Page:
Pupils walked in the footsteps of Edwardian children on Hampstead Heath to mark the 125th anniversary of their school.

King Alfred School headteacher Robert Lobatto led children along a path similar to one seen in an old photograph showing young scholars from on a forest expedition.

The photo was taken in 1911 — but the school was marking its foundation back in the Victorian era.

King Alfred School opened in 1898 when Golder’s Green was still in the Middlesex countryside, a decade even before the London Underground railway extension arrived.

The 1911 forest expedition was recreated when Year 2 was taken for an outdoor lesson by headteacher Robert Lobatto in the footsteps of the scholars of 112 years ago with the headmaster at the time, John Russell.

Simply click and drag the circle below to see the old and new photos.

“The school’s archive hidden away in a subterranean room is full of treasures,” Mr Lobatto revealed. “It has photographs, student publications and artefacts going back to the reign of Queen Victoria.”

The black-and-white photo from 1911 is one of many treasures to emerge from the archive.

“Outdoor learning has always been a big part of what we do,” he added. “Recreating this photo from our archive and feeling that connection with a previous headmaster from more than 100 years ago has been a powerful reminder that, while much has changed, our vision for outdoor learning is as strong as ever.”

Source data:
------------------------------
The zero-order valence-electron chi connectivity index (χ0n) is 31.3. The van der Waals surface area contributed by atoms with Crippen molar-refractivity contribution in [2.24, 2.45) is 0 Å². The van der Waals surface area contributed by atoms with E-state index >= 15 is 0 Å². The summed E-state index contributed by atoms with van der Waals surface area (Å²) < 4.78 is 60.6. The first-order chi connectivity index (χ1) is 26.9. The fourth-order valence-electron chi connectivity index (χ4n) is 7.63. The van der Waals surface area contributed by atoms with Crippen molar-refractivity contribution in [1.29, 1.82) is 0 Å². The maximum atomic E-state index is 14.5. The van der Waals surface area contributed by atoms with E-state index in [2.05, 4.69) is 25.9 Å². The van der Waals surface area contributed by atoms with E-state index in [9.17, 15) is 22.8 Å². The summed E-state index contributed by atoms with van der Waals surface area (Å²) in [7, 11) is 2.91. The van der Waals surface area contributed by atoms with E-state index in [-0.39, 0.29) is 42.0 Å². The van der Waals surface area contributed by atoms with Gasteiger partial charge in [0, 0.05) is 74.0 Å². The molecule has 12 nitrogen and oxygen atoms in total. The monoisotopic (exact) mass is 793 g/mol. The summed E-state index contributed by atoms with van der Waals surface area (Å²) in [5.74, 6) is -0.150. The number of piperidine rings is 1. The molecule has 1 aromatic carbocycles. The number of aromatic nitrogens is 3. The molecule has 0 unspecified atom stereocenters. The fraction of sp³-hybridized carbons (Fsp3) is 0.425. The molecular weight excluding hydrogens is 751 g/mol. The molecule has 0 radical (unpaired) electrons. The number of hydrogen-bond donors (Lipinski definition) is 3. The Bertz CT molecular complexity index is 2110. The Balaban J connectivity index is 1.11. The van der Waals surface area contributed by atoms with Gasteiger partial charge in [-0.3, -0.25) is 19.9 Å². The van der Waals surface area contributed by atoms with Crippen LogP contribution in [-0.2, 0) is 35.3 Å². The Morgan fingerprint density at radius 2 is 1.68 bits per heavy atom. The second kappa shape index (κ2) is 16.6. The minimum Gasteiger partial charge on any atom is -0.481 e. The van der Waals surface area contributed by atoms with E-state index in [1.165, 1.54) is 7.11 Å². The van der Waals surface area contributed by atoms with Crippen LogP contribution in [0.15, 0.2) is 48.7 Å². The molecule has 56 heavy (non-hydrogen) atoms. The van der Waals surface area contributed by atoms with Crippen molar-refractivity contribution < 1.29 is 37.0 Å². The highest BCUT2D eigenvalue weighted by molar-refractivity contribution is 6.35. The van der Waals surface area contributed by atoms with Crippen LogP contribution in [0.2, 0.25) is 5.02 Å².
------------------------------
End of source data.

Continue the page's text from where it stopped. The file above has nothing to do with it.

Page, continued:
The archives have gone online in the school’s Instagram project, threading a tapestry across the decades. School archivist Dr Sheila Hanlon tells the history of the school with 125 artefacts, stories such as the outdoor learning and being known as “the Treetop school” and how old movie footage of pupils ended up in the British Film Institute’s national archive. Followers can even put their knowledge to the test by taking a science exam from 1930.

King Alfred School was opened by Millicent Fawcett on June 24, 1898, with just seven children and two teachers, set up in “a ramshackle old house” in Ellerdale Road.

But 125 years on, the rollcall is 700 pupils and 150 staff on Manor and Ivy Wood campus sites in North End Road, near the heath.

“The school has touched the lives of thousands of children,” the head tells you. “It is a place people hold dear, to appreciate its profound impact.”

The school is issuing an appeal for “Old Alfredians” who may have lost contact over the years to get in touch by email to oa@kingalfred.org.uk.